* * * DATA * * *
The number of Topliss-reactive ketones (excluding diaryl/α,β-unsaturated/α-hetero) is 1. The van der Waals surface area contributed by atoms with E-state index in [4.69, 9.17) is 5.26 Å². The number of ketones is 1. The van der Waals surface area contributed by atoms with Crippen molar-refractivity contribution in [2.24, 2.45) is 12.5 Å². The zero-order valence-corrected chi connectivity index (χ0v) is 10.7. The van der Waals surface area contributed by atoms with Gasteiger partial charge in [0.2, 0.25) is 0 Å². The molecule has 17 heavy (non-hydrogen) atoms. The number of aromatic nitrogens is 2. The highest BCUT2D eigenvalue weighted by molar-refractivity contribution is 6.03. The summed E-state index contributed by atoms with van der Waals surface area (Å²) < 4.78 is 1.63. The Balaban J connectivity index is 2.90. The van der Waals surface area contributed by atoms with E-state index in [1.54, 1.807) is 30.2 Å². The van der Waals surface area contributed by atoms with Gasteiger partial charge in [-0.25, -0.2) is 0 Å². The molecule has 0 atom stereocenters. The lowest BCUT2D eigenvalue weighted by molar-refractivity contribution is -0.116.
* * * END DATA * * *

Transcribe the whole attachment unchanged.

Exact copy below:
The number of Topliss-reactive ketones (excluding diaryl/α,β-unsaturated/α-hetero) is 1. The van der Waals surface area contributed by atoms with E-state index in [4.69, 9.17) is 5.26 Å². The number of ketones is 1. The van der Waals surface area contributed by atoms with Crippen molar-refractivity contribution in [2.24, 2.45) is 12.5 Å². The zero-order valence-corrected chi connectivity index (χ0v) is 10.7. The van der Waals surface area contributed by atoms with Gasteiger partial charge in [0.2, 0.25) is 0 Å². The molecule has 17 heavy (non-hydrogen) atoms. The number of aromatic nitrogens is 2. The highest BCUT2D eigenvalue weighted by molar-refractivity contribution is 6.03. The summed E-state index contributed by atoms with van der Waals surface area (Å²) < 4.78 is 1.63. The Balaban J connectivity index is 2.90. The van der Waals surface area contributed by atoms with E-state index in [1.54, 1.807) is 30.2 Å². The van der Waals surface area contributed by atoms with Gasteiger partial charge in [-0.25, -0.2) is 0 Å². The molecule has 0 atom stereocenters. The lowest BCUT2D eigenvalue weighted by molar-refractivity contribution is -0.116.